Would you rather go to work or go to school?
From May 2014 to April 2015, I worked full time for a year instead of doing courses for my degree. I was part of my university’s co-op program, which puts you in work placements related to your field for semesters at a time. (The program is extra-curricular, so it doesn’t grant you any academic credits and delays your graduation; but hey, money and work experience!).
It was my first time, ever, in my life, that I worked full time in offices and not behind some fast-food counter. I definitely felt more “adult” this past year, but I’ve also been a little nostalgic about the student life.
1. The 9-to-5 lifestyle is both amazing and meh.
The number one thing I envied as a student throughout high school and university was the adult ability to come home at 5 and just relax for the rest of the evening. No homework! No studying!
As a worker, this was indeed a nice thing. But it wasn’t as nice as I imagined. You don’t come home right at 5, for example, and when you finally do, you soon realize that the evening is very short. And you’re honestly way too tired after 8 hours of work to do anything worthwhile. That novel you were writing? Yeah, ain’t nobody got energy for that.
In fact, for much of my worklife, all I did in the evening was squeeze in as many Orange is the New Black episodes as I humanly could before I had to go to sleep. As for the weekends, I mainly used them to recharge, chill, and read all those books I’ve put off reading.
This theme of lethargy isn’t true for everyone, of course. Some people go on super-intense hiking expeditions on the weekends, work another job, or party their hearts out.
Depends on the type of person you are
2. Getting along with your co-workers is the coolest thing ever.
If you think about it, it’s a real risk grabbing a bunch of people who otherwise don’t spend their lives together, put them in the same space for 40 hours a week, and expect them to be co-operative and productive.
That’s why getting along with your colleagues and finding colleagues you like is so rewarding. When I asked my colleagues what the best part about their job was, the oft-repeated answer was “the people.”
Probably the most important ingredient to a satisfactory career is having good colleagues.
3. As a student, your time is more flexible, but this can have its pitfalls.
University students are more likely to have occasions where they can sleep in and maybe even not show up to class. This is great, and it’s easier to schedule things like dental appointments and matinee concerts around this kind of schedule. But it also breeds something nasty: procrastination. When you have time that’s putty in your hands, that’s a power that’s easily abused!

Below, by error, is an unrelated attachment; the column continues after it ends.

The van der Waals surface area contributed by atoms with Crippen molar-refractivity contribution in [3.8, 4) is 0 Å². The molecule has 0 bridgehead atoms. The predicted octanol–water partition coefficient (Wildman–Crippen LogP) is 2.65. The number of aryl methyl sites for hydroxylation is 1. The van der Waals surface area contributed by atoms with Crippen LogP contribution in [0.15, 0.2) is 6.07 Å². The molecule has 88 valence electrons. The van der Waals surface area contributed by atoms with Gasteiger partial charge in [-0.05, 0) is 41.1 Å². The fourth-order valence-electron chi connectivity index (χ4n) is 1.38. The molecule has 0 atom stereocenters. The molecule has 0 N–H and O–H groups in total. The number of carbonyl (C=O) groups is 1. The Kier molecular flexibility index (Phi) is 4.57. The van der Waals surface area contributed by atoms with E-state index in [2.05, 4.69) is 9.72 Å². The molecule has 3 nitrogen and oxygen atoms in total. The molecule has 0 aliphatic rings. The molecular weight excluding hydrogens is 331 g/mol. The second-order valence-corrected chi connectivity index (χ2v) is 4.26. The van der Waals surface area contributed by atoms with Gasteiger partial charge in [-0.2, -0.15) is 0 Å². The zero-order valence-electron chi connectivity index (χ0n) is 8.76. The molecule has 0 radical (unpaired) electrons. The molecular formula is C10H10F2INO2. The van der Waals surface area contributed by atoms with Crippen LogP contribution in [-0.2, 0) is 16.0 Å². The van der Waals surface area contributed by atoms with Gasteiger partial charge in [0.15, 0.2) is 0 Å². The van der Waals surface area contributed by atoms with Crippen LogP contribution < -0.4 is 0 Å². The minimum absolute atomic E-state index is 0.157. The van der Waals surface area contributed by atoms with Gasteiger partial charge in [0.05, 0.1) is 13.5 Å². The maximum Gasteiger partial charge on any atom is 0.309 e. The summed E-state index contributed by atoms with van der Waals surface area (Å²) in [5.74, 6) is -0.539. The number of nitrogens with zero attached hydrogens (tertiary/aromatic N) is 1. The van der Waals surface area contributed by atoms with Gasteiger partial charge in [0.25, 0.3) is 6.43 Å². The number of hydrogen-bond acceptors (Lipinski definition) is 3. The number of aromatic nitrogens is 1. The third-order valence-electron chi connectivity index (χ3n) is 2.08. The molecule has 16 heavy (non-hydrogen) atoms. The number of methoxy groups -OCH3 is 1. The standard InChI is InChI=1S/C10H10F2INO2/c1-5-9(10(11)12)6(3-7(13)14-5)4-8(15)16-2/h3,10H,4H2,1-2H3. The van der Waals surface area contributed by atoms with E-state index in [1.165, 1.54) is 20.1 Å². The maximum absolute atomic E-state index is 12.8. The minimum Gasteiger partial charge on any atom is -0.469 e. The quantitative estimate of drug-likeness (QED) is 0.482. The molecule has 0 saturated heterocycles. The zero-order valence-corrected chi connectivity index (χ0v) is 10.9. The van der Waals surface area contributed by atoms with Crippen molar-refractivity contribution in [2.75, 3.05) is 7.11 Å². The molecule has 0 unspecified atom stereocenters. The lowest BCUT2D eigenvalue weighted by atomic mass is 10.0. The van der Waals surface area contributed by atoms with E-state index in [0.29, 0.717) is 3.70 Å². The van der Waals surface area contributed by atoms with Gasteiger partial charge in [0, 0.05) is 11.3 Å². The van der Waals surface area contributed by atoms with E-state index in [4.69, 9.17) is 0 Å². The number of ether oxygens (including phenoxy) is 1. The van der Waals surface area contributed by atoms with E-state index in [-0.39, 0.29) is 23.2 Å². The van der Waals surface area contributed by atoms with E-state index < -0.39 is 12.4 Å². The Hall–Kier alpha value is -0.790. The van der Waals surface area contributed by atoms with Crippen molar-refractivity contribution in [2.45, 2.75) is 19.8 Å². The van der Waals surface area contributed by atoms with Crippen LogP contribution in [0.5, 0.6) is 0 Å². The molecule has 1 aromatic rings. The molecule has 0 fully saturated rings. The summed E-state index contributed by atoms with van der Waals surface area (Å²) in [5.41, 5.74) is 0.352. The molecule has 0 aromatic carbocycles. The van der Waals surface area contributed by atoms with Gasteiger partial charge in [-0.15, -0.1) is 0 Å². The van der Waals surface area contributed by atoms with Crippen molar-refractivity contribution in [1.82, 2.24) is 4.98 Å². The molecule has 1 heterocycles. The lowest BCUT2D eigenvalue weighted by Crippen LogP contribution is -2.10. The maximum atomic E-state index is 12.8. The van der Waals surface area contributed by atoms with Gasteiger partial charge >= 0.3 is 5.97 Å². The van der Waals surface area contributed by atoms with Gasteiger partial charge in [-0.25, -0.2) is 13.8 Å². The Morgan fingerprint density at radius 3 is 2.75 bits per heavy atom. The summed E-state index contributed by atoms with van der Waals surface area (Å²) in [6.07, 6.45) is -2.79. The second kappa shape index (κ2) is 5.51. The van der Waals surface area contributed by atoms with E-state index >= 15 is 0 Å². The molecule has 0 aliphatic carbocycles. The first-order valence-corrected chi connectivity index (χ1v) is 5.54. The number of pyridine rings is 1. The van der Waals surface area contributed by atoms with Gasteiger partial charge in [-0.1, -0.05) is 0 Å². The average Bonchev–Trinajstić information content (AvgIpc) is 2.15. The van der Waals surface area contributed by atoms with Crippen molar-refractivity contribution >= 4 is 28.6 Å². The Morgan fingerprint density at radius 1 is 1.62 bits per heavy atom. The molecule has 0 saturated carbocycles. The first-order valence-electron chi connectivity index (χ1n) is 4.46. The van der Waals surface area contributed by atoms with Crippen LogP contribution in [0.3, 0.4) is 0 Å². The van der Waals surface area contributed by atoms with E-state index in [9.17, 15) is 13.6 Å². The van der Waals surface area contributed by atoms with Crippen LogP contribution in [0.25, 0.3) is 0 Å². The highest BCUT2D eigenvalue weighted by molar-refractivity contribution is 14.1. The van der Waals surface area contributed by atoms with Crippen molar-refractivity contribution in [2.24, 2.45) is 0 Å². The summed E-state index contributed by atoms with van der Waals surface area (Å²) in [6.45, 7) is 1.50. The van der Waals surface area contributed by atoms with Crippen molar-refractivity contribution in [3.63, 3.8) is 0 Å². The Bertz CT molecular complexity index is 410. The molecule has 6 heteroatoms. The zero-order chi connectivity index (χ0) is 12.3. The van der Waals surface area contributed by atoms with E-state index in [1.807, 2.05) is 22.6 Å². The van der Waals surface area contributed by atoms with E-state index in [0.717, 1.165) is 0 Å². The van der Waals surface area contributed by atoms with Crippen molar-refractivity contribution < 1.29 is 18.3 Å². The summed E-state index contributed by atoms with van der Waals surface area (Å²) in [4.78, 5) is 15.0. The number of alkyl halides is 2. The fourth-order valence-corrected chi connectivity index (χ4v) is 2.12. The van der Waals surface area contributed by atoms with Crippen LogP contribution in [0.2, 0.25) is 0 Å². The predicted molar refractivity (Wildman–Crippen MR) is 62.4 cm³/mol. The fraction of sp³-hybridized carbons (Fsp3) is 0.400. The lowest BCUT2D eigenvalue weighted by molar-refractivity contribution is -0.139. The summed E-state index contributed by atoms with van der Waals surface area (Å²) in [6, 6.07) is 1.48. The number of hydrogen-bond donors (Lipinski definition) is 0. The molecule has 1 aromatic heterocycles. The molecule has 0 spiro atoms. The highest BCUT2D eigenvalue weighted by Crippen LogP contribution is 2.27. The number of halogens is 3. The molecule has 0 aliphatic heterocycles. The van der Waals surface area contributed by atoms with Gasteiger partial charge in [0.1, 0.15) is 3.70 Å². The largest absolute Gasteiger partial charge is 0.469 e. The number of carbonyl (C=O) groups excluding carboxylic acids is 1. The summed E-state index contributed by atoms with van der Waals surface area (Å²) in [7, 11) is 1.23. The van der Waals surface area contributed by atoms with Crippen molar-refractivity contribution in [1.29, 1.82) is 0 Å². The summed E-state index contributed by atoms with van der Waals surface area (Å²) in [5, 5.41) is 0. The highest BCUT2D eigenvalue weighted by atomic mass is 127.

As an office worker, you go into a set space and time allotted for work. For me, this really helped me focus and get shit done. Of course, I could make myself a 9-to-5 schedule for my schoolwork, but please, who’s going to stick to that?!
4. At the end of the day, work is more rewarding because of the money.
Because now I have a big pile of money I’m inevitably going to toss away on my exchange trip to England. Yay.
5. But school can be equally, if not more, rewarding if you’re studying something you’re truly passionate about.
One thing I missed at work was intellectual challenge. This is probably due to the fact that I was naturally working entry-level positions. But still. Perhaps I belong to academia, or perhaps I’m just a big fat nerd who loves studying literature, but I missed the type of conceptual thinking I was challenged to do at school.
6. Work makes you feel like an adult.
Which is great, because I’ve been a kid for most of my life so far. I felt more important as a worker; I felt like I was contributing to society, that I was responsible and independent. I learned how taxes worked. I learned about unions and laws and stuff like that worked.
Most of all, I learned how to conduct myself as an adult. I learned how to speak tactfully, to meet new people and behave in socially-appropriate and professional ways. To help people and ask people for help. To be a productive member of a team. I learned a wicked amount of social skills and matured a lot in a short amount of time.
But I wonder how long this novel adult/maturity feeling would last. Would I eventually feel like an old hag, repeating the motions of my career lifestyle for decades until retirement? Which leads me to my next point…
7. It’s easier to anticipate a “grand goal” as a student.
The attractive thing about being a student is there’s a sense of something rewarding at the end of the road: graduation, a diploma, a degree. You have a goal. However, career paths are not as well-defined. You’ve landed a position. Cool. Now what? How long will you be here? Will you advance? What happens if you don’t advance? And even if you do, do you want to just slowly crawl up the corporate ladder until you’re 65 and ready to retire?
Which brings me to my conclusion…
Many students want to work. Many workers want to be students again. We all want what we can’t have, right? Perhaps the work life and the student life are more intertwined than we think.
For me, in both scenarios, I had a similar anxiety of “what next?” I work, I enjoy, my contract ends—what next? I study, I graduate—what next? I work again, then more, then more—what next?
Both paths—academic and professional—are just that: paths. As humans, we like linearity. We like our paths to end up somewhere, and we think they will—after all, we’re building up things like experience and grades that add to our Resume of Life—but to many of us that end of the road is something we can’t see. Something uncertain. Whether we’re students getting ready for work or workers getting ready to do more work.
We always want greater work.